US Banks: Expect JPM Net Interest Margin to Increase 25% by 2015

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July 28, 2013

US Banks: Expect JPM Net Interest Margin to Increase 25% by 2015

  • We believe JPM’s net interest margin has troughed at 2.6% in Q2 (on a core basis – i.e. excluding the impact of the trading book), and will increase to 3.2% by 2015.
    • This 25% increase over 2 years, combined with expected growth in earning assets of 6%, will generate an annual increase in net interest income (accounting for approximately one-half of bank revenue) of 15%+.
    • We note the core net interest margin was 3.3% as recently as 2011(see Exhibit below), and this was itself a 5-year+ low.
  • This February, management forecast the margin to trough in 2014Q1 but this has likely been brought forward by a combination of growth in the real estate portfolio (as new loans now exceed run-off from legacy portfolios) and accelerated compliance with LCR requirements.
    • LCR (“liquidity coverage ratio”) compliance appears to have driven an extraordinary Q2 increase of $100bn to $265bn of deposits-with-banks accounting for substantially all the linked-quarter growth in earning assets.
  • The components of our forecast for a 60 basis point margin increase are: 60 basis points from curve steepening and 40 basis points from deposit spread widening with an offset of 40 basis points from loan spread compression and other factors.
    • The forecast impact from curve-steepening and deposit spreads are based on the 2015 rate environment implied by forward markets.
    • The forecast impact from loan spreads assumes intensifying competition although it may prove conservative as JPM rebuilds its residential real estate portfolio (accounting for only 28% of loans versus ~40% at WFC and BAC and an industry-average of 30%).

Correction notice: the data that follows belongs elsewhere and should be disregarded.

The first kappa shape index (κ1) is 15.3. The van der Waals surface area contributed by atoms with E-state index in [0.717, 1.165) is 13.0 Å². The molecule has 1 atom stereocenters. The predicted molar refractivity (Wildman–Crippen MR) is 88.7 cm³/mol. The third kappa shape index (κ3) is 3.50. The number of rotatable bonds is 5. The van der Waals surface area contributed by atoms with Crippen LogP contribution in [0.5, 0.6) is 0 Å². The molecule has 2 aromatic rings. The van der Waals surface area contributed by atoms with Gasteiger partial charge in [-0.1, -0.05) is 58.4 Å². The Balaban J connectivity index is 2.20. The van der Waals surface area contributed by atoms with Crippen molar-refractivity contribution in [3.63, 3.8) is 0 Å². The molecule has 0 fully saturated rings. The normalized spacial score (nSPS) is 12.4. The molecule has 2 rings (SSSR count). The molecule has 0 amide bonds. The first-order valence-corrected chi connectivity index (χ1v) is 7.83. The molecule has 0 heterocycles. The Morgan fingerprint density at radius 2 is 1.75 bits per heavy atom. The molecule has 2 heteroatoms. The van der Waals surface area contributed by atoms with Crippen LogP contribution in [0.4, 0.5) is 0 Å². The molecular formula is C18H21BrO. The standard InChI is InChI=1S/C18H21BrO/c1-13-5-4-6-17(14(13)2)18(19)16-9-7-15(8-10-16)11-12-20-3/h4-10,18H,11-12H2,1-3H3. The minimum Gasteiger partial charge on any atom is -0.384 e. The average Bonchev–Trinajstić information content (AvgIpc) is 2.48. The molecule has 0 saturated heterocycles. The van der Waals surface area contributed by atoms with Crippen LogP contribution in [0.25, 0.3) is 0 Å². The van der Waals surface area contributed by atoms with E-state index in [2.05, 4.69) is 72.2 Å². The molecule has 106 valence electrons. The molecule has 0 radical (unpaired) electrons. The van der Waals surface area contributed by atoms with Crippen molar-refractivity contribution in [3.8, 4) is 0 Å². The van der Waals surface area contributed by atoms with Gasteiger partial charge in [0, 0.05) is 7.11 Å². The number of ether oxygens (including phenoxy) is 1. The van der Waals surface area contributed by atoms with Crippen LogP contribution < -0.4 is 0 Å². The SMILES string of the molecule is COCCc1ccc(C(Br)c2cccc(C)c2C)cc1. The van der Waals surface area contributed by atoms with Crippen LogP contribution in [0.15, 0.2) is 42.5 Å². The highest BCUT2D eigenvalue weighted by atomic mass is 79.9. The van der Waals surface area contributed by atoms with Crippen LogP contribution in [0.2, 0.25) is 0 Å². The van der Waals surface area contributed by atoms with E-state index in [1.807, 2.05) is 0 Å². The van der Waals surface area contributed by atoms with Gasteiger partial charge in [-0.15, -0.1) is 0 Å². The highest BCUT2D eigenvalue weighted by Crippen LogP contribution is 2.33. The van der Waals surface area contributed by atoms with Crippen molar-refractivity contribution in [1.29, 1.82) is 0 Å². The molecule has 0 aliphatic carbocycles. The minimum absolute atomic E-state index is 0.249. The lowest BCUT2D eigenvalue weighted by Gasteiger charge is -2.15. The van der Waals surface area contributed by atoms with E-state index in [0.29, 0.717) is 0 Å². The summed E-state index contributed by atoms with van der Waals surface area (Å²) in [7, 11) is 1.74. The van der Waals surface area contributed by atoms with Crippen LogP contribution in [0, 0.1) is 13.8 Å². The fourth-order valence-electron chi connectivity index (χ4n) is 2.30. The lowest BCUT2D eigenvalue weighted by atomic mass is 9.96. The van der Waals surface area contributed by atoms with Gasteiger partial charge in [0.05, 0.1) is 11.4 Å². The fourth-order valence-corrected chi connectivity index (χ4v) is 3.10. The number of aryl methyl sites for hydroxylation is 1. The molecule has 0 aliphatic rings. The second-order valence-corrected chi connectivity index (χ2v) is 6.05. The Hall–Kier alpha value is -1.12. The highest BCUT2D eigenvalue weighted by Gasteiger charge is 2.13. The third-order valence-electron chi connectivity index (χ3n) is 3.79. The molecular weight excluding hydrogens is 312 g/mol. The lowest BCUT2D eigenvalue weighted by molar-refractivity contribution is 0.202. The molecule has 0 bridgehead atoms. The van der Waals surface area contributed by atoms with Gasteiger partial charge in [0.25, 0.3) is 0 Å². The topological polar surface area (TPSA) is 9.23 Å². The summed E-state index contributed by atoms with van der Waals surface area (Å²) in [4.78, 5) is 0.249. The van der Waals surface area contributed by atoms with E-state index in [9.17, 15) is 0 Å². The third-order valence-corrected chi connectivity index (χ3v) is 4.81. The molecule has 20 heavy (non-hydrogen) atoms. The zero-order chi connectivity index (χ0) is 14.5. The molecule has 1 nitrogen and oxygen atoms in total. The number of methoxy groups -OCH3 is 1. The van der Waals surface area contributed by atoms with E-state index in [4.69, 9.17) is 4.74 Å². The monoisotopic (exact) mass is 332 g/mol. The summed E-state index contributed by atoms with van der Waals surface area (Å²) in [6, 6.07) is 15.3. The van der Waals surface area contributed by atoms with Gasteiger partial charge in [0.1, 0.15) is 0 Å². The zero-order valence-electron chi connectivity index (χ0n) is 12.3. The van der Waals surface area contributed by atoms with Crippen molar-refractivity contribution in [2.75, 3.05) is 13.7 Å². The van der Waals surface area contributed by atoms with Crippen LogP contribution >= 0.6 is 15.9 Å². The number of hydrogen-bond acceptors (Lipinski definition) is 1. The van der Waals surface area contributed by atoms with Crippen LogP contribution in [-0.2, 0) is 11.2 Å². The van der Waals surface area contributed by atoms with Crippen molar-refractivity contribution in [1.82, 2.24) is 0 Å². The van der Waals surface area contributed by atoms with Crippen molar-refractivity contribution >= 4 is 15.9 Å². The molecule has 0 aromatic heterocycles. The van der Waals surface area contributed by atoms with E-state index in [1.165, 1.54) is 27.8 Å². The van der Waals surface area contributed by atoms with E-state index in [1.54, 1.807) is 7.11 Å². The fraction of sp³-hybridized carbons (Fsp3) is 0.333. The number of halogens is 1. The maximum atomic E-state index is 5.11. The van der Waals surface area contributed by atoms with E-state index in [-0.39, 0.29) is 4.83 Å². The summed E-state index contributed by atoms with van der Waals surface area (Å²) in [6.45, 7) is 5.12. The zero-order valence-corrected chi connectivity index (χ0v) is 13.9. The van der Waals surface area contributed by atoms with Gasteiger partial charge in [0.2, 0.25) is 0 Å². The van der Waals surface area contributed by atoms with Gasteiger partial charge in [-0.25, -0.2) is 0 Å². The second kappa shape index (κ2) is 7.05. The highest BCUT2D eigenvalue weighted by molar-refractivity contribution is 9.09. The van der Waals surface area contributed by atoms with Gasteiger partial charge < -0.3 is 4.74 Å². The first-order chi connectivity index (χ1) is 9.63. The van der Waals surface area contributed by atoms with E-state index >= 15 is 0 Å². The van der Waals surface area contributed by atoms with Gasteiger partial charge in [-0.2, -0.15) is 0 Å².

Exhibit: Net Interest Margin Components for JPM as % Core Avg. Earning Assets


At an Investor Day in February, JPM called for its net interest margin to trough/stabilize in 2014Q1 based on the then-forward rate-curve and expectations for spread compression on both deposits and loans, as well as an adverse mix-shift in the balance sheet towards HQLA (“high quality liquid assets”) to meet the new LCR (“liquidity coverage ratio”) standards set by regulators.

In practice, we believe the net interest margin troughed last quarter at 2.6% on a core basis (i.e. excluding trading) and will increase to an average 3.2% in 2015; a key driver is the 60 basis point steepening of the curve between the 3-year swap rate and 6-month Libor discounted by the forward markets for between now and end-2014 (see Exhibit 1). As we move into 2014, we expect firming short rates to provide support through lifting the margin contribution of deposits by 40 basis points; we are modeling an offset of 40 basis points from tightening loan spreads and other factors.

An ~25% increase in the net interest margin over the next two years, combined with expected annual growth in core earning assets of 6%, will lift net interest revenue (which is approximately half of total revenue at JPM) at an annual rate of 15%+; there is a leveraged effect on earnings. We note that our 3.2% forecast for the core net interest margin in 2015 is below the 3.3% achieved in 2011 which was itself a 5-year+ low.